When it comes to taxes, we just have to deal with them as a necessary part of day to day life. After all, where would all of our public services come from if we all paid no tax?
So, contributing your share of taxes in some way helps the greater good. Of course, most of us still wouldn’t turn down an opportunity to legitimately lower our taxes, now would we? I didn’t think so.
Additionally, if you could lower your tax liability AND do something positive for the environment – might that be a win-win?
Well, if you have some purchases to make for your primary residence (as an owner of a pre-existing home), they might fall into the category of federal tax credits for energy efficiency. Based on your situation, you could get a tax credit of up to $500 for qualifying purchases.
Here’s an overview of the 2011 energy efficiency credits:
- Biomass Stoves: $300
- Advanced Main Air Circulating Fan: $50
- Air Source Heat Pumps: $300
- Central Air Conditioning: $300
- Gas, Propane, or Oil Hot Water Boiler: $150
- Natural Gas, Propane, or Oil Furnace: $150
- Insulation: 10% of cost, up to $500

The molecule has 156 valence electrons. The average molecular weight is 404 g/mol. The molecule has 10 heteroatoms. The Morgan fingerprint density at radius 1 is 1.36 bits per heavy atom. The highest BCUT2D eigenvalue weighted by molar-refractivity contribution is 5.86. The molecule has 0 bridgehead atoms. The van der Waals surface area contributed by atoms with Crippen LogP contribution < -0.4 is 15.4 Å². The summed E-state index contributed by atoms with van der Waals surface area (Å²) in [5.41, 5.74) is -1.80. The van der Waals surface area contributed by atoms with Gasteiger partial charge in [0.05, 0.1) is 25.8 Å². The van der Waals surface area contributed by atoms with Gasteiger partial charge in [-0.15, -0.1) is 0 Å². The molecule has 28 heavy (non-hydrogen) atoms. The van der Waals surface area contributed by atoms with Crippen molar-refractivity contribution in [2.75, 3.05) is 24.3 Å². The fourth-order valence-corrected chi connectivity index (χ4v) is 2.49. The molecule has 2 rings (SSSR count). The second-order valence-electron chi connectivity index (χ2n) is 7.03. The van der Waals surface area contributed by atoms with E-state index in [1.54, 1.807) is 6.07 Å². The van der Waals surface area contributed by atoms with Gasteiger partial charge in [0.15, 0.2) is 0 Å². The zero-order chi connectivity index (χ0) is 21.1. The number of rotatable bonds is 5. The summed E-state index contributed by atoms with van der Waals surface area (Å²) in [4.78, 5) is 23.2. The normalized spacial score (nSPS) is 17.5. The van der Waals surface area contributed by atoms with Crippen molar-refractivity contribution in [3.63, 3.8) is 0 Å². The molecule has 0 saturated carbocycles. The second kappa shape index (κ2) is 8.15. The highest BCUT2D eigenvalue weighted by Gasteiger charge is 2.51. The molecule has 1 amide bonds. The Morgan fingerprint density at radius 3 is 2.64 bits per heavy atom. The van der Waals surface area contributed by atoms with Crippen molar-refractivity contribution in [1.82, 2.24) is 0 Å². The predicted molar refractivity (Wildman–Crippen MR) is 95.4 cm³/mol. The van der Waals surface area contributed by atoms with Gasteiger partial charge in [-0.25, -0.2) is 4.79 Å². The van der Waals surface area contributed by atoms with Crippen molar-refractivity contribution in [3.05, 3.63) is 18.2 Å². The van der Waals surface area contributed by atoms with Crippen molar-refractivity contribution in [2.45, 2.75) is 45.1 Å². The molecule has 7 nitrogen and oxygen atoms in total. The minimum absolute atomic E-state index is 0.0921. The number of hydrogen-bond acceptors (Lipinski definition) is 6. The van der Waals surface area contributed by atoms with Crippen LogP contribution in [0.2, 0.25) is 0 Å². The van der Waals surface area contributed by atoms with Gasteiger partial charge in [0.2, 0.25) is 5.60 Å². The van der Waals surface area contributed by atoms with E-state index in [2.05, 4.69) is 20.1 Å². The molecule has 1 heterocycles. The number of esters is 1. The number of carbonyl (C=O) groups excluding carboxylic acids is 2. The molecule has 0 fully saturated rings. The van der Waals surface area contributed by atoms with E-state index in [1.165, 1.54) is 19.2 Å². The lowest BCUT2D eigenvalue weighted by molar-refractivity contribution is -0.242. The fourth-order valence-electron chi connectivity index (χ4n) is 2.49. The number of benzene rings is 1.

- Roofs (Metal and Asphalt): 10% of cost, up to $500
- Water Heaters (non-solar)
- Gas, Oil, Propane Water Heater: $300
- Electric Heat Pump Water Heater: $300
- Windows, Doors, and Skylights: 10% of cost, up to $500, but windows limit is $200
The limit is $500, which is also a lifetime limit. If you took this credit in the 2006-2010 tax years, you’ve used it up. Also, it’s a one-time credit – you can’t buy something one year and keep claiming it year after year. The home must be your primary residence.
As you can see, there are some opportunities to save on taxes in 2011! The limit was reduced this year, as it had been $1,500 for 2010. However, despite being reduced, this credit still offers the opportunity to save money.
If you have a broader timeline, there are some tax credits for energy efficiency that expire in 2016:
- Geothermal Heat Pumps: 30% of cost, with no upper limit
- Small Wind Turbines (residential use): 30% of cost, with no upper limit
- Solar Energy Systems: 30% of cost, with no upper limit
- Fuel Cells: 30% of cost, up to $500 per 0.5 kW of power capacity
For complete details and requirements/restrictions (there are some), check out Energy Savers and consult with your own financial/tax professionals before making a purchase decision for these purposes.
Clearly, to summarize, there’s an opportunity to save some money on taxes and do well by the environment. And as we know, more money saved equals more money for retirement! Anyway, with respect to the tax credits in particular, they may not be to the level that existed prior to this year, as legislation has changed that, but there are still ways to participate and save money, which is a good thing!